Tata- The South African (Xhosa) word for ‘father’. Like Mahatma Gandhi, Nelson Mandela was most defintely the ‘Father of His Nation’.
Albert Pike once said, “What we have done for ourselves alone dies with us; what we have done for others and the world remains and is immortal.” The loving names that the world has given this legend are the living and lasting testimonials of Nelson Mandela’s legacy and immortality.
Inspire your children towards greatness by sharing his story. I personally love how his legend is told through BBC’s version. Better yet, let your children learn through the voices of other children, as each describe this legend in one word in this touching piece— ONE WORD TO DESCRIBE NELSON MANDELA.
Tools of Growth honors your legacy, Madiba. Rest in Peace.
"A person with whom you have an immediate connection the moment you meet — a connection so strong that you are drawn to them in a way you have never experienced before." CHECK! Thats the two of you.
"As this connection develops over time, you experience a love so deep, strong and complex, that you begin to doubt that you have ever truly loved anyone prior." CHECK! I can vouch for that.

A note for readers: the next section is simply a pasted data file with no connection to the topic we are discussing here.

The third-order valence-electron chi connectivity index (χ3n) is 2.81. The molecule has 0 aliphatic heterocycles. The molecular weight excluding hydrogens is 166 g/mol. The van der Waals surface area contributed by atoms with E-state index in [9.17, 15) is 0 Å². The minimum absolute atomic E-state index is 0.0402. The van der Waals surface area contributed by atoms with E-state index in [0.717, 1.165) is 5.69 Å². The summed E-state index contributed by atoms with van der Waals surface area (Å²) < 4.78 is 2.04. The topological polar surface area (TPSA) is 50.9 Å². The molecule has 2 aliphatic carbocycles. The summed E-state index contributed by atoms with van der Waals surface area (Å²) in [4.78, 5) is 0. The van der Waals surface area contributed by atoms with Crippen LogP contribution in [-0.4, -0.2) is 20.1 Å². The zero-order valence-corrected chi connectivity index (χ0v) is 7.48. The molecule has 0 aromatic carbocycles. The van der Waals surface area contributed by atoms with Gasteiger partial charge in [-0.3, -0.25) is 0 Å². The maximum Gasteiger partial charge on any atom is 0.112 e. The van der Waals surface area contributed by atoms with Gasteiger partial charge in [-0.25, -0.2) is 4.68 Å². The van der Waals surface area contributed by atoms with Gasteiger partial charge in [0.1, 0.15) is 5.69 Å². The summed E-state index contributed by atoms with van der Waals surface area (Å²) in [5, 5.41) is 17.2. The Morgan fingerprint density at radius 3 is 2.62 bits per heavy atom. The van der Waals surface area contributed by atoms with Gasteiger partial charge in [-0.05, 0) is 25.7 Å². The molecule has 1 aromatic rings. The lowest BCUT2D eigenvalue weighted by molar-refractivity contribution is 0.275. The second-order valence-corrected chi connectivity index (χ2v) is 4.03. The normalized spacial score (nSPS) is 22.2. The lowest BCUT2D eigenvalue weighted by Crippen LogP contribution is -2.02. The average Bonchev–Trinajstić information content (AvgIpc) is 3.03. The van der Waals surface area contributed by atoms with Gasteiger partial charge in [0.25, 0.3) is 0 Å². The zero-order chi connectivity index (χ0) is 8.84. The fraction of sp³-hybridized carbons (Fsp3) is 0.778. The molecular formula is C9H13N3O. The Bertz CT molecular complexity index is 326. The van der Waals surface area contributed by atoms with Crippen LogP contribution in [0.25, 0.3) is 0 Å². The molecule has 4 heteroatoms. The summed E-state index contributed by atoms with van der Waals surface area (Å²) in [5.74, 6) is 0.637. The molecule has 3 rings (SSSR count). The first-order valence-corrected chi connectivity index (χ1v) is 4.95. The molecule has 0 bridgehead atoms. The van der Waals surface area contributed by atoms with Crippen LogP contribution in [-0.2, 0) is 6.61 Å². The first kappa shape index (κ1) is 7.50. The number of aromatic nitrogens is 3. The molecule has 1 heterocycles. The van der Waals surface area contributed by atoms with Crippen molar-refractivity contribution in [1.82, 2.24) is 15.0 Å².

"Your soulmate understands and connects with you in every way and on every level, which brings a sense of peace, calmness and happiness when you are around them." CHECK! You both know me just as much as I know you. My favorite time is time I spend with both of you.
"And when you are not around them, you are all that much more aware of the harshness of life, and how bonding with another person in this way is the most significant and satisfying thing you will experience in your lifetime. You are also all that much aware of the beauty in life, because you have been given a great gift and will always be thankful." CHECK! I am grateful for both of you and all the blessings that you have brought into my life.